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2022cs代写Migrant Female Domestic Workers: Debating the Economic, Soci

By August 19, 2022essay代写

2022cs代写Migrant Female Domestic Workers: Debating the Economic, Soci

2022cs代写Migrant Female Domestic Workers: Debating the Economic, Soci

Author(s): Brenda S. A. Yeoh, Shirlena Huang and Joaquin Gonzalez IIIReviewed work(s):Source: International Migration Review, Vol. 33, No. 1 (Spring, 1999), pp. 114-136MigrantFemale Domestic Workers:DebatingtheEconomicySocial andPoliticalImpactsinSingaporeBrenda S.A. YeohShirlenaHuangJoaquinGonzalez IIINationalUniversity of SingaporeAs a small labor-shortcity-statewith over100,000migrantdomestic work?ersmainlyfrom thePhilippines,Indonesia,and Sri Lanka andamountingto oneforeignmaid toevery eighthouseholds,Singapore providesa casestudyof acountrywhereforeignmaids are seen as an economicnecessitybut not withoutimportantsocialconsequencesandpoliticalramifications.Beginningwith a brief examination of statepolicyon transnational labormigration relatingto female domesticworkers,this articlegoeson toexplorethe debates withinpublicdiscourse as well asprivateaccounts ontheimpactofforeignmaids on arangeofissues,includingfemalepartici?pationin theworkforce;the socialreproductionofeverydaylifeincludingthedelegationof the domestic burden and theupbringingof theyoung;thepresenceof "enclaves" offoreignnationals inpublic space;and bilater?al relations between host andsendingcountries. It concludes that thetransnational labormigrationis a multifacetedphenomenonwithimpor?tantrepercussionson allspheresoflife,hencerequiring dynamic policyintervention on thepartof the authorities concerned.

Within aglobalizingworld,therestructuringof economic, social and techno?logicaldomains of life takesplaceacross(ratherthanwithin)national and ter?ritorial boundariesand,assuch,mobility,movement and thecrossingof bor?ders have becomeincreasingly significantand commonprocesses governinghumanexperiences.As economicactivity globalizes, capitalflows create newconditions for themobilityof labor(Sassen, 1988).Finer divisions are createdin thespatialdivision of labor on theglobalchessboard,notonlyin terms of acore-peripheiy relationship involving developedcountriesrelocatingtheir laborintensiveprocessesin the lessdevelopedcountries,but also on aregionalscale.InAsia,increasingeconomicdisparities amongthe countries in theregionhave furthersegmentationin thechanginginternational division of labor.While thedevelopedworld looks tocheaplabor(primarilyfemale)in industri?alizingcountries asreplacementsfor thehighcost of labor in their owneconomies,higher growth industrializingeconomies in turn look todevelopingcountries for industrial(bothmale andfemale)and domestic labor(all female)? 1999bythe CenterforMigrationStudiesof New York.Allrightsreserved.0197-9183/99/3301.0125114 IMR Volume 33 Number 1(Spring1999): 0114-0136to sustain their economicgrowth.http://www.ukassignment.org/essayfw/One of the moststrikingandrapidlyincreas?ingof thesemigrantflows within East and Southeast Asia has been that ofwomen from thePhilippines,Indonesia,Sri Lanka, Thailand, India and, mostrecently, Myanmar, migratingto work aspaiddomestic workers in theregion'shigher-growthcountries ofHong Kong, Singapore,andMalaysia.1Theretheyare in demand as substitutes in thereproductive sphere2for theincreasingnum?ber of women in host countriesenteringthe formalwaged economy (HuangandYeoh, 1996a).It should also be remembered that the lives ofmigrantwomen lie at theheart of these debates and concerns. Thebuyingandsellingof domestic laboris notsimplyan economic transactiongoverned bythe market but a socio-cultural relation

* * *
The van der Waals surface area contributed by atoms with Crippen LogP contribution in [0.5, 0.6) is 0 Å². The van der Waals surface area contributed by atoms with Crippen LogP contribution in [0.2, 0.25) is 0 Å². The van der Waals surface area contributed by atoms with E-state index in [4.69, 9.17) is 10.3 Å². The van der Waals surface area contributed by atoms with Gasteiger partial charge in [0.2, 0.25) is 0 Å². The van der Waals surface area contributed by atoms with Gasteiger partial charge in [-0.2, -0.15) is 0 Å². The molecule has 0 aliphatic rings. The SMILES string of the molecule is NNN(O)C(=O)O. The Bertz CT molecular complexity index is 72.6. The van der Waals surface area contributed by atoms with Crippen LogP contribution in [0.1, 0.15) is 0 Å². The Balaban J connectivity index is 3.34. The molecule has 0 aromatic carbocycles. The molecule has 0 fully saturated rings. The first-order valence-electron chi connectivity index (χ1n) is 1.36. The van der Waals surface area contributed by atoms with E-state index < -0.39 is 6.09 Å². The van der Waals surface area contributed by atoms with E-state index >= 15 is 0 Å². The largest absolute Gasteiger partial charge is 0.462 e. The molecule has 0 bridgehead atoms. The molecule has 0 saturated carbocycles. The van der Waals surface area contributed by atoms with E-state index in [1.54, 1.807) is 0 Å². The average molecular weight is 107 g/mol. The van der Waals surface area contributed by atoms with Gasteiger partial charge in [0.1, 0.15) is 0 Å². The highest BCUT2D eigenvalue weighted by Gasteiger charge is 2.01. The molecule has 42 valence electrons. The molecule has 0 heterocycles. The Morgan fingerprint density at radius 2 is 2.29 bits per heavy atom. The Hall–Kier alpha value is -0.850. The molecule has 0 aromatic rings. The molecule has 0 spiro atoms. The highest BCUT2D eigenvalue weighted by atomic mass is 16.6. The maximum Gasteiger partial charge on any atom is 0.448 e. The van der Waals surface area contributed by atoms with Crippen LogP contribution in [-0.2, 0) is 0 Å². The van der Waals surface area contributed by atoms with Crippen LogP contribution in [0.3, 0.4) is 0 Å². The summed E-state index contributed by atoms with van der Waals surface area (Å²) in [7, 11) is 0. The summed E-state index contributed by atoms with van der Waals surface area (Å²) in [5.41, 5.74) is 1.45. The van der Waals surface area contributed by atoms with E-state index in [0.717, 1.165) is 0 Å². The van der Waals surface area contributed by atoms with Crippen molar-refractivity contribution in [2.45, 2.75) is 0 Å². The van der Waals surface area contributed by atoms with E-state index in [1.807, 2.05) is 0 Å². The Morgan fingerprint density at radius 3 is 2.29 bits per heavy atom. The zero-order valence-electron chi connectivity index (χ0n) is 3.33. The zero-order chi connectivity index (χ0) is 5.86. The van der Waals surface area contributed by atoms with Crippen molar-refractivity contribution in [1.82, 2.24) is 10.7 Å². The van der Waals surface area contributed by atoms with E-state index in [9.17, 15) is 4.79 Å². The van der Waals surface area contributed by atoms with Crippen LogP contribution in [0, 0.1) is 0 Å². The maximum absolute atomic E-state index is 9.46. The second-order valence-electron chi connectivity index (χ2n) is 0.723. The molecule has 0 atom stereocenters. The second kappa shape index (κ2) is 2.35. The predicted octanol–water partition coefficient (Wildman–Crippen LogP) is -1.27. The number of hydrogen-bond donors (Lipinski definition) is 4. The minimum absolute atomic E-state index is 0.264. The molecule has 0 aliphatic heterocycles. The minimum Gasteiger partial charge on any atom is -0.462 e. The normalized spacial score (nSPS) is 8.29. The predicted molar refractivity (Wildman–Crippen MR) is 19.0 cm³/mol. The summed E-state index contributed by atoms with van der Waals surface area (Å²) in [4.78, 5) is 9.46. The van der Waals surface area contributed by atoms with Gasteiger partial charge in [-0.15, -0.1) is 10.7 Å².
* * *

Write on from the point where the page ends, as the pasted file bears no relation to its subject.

betweenindividuals,negotiatedatmanylevels,includingtheeverydayworld of the household.However,while the costs and benefits forbothemployerand maidverymuchdependon thewayindividualsplayouthumanrelationships,this does not absolve thegovernmentauthorities fromprovidinga broader framework which will minimize thenegative impactsoftransnational labormigrationfor all concerned.Politically, policymakersshould derive lessons frompastincidences tohelp preservea harmonious rela?tionship amongcountries in theregion.It is clear that transnational labormigrationboth influences and is influencedbybilateralrelationshipsbetweencountries.Alongside securityand economiccooperation,cultural and educa?tionalexchangesmust beencouraged.Civilsocietymust take an active roleinsupporting programsandprojectslike thePhilippine government'sSkillsTraining Program(STP)thatdirectlyandindirectlybenefitmigrantworkers.Aside

fromstrengtheningthemigrantworkers'psychologicaland social well-beingand hence theiradjustmentto the hostcountry,the STPprovidestheworker withopportunitiesfor career andlanguage developmentwhich arevaluable for their social and economicreintegrationin the homecountry.At the bottomline, however,strategic policiesneed to be sensitive to thegenderdimensions of labormigration.While there are bothpositiveandneg?ativeimpactson women(bothin host andsendingcountries),one must worktowardsredistributingthe domestic burden across thegenderdivide asopposedtotransferringtheresponsibilities transnationallytotemporary female migrant workers.

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